Stroll down to the section where you can find bottles of Arbor Mist, and take a bottle home for your pleasure tonight. And while you're spitting out that first mouthful into the sink, followed by the rest of the bottle, remember that for every bottle sold of your favorite small production, biodynamic, cool climate Pinot Noir made by two hipsters in a garage, there are 50,000 bottles of Cranberry Twist White Merlot consumed with pleasure in this country.

Keep writing about the good stuff for the people who care to read about it, but don't forget the big picture, folks.

Comments (28)

Sediment wrote:
01.09.13 at 4:41 AM

But there's surely a difference between being "scandalized" by the situation, "awestruck" by the volumes involved, or just plain disappointed by what it says about public taste - and actually being ignorant of the situation, as you suggest?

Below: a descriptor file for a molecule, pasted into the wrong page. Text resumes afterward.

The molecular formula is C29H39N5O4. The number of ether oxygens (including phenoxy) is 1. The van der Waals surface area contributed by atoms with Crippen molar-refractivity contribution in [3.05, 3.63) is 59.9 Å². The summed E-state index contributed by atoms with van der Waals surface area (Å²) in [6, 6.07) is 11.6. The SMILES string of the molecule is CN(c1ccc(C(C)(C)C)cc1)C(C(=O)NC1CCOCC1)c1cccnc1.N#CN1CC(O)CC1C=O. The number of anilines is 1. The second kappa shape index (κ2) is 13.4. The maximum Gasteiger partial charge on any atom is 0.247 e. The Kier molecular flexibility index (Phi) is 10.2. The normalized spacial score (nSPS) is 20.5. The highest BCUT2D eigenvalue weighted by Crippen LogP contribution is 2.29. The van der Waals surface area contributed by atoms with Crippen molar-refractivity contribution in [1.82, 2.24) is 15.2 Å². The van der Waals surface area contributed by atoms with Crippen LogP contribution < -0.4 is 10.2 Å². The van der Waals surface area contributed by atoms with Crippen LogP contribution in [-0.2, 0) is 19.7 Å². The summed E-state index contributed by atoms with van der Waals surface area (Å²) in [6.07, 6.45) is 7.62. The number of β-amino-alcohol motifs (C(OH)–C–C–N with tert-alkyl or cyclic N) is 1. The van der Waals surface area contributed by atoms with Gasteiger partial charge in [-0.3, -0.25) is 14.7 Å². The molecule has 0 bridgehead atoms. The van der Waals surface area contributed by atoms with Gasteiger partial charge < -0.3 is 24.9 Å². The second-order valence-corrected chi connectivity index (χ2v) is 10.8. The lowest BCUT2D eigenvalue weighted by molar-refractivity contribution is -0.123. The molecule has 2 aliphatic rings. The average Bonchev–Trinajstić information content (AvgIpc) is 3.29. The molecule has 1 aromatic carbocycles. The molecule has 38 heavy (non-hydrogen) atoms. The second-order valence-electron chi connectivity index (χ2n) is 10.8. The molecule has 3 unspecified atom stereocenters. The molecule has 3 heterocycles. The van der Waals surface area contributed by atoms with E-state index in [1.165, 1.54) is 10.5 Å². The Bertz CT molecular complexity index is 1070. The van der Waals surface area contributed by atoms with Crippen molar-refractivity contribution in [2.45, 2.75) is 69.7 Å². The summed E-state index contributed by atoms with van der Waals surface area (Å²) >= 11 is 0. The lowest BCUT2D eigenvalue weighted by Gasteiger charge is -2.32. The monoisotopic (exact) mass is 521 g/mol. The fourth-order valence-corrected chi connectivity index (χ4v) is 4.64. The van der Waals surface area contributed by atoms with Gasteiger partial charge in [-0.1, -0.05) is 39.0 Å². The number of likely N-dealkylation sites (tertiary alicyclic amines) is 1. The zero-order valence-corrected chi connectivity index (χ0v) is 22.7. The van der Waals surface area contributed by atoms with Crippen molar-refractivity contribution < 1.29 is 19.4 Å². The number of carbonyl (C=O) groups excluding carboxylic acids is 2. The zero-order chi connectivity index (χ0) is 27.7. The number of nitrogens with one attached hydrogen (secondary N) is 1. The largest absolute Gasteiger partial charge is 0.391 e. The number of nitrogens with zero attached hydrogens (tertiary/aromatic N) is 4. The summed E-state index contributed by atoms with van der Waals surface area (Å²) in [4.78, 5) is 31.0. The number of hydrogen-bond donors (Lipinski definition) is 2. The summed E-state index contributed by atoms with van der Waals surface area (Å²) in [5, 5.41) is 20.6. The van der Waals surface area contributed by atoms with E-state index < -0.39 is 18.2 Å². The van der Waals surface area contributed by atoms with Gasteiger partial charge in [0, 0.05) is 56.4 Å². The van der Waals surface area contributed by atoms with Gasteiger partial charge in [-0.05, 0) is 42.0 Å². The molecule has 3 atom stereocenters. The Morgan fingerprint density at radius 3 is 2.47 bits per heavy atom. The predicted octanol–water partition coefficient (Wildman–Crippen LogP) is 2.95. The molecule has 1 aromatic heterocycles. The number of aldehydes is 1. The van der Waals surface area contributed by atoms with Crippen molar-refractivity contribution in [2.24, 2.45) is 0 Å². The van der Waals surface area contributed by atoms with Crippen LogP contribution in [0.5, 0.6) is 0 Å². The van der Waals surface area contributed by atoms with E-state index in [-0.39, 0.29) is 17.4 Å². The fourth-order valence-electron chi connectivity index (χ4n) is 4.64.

jason p wrote:
01.09.13 at 7:09 AM

Well said! As a salesperson at a large wine store chain, we see what a large majority of the public consumes, and with pleasure....

Tom Wark wrote:
01.09.13 at 7:26 AM


Regarding the point of this article: Yes!

And just as important, don't knock Arbor Mist! You take that stuff, pour it over ice, get it real cold, drink in on a hot day in July while floating in a pool and you'll start to understand it's appeal.

Plus, it's a nice gateway wine for the diet Pepsi crowd.

01.09.13 at 8:20 AM

Alder - the "Wine Writing World," or at least the blogging component, is too busy writing about itself or savaging Natalie MacLean to notice what the rest of us are drinking.

Alder wrote:
01.09.13 at 8:47 AM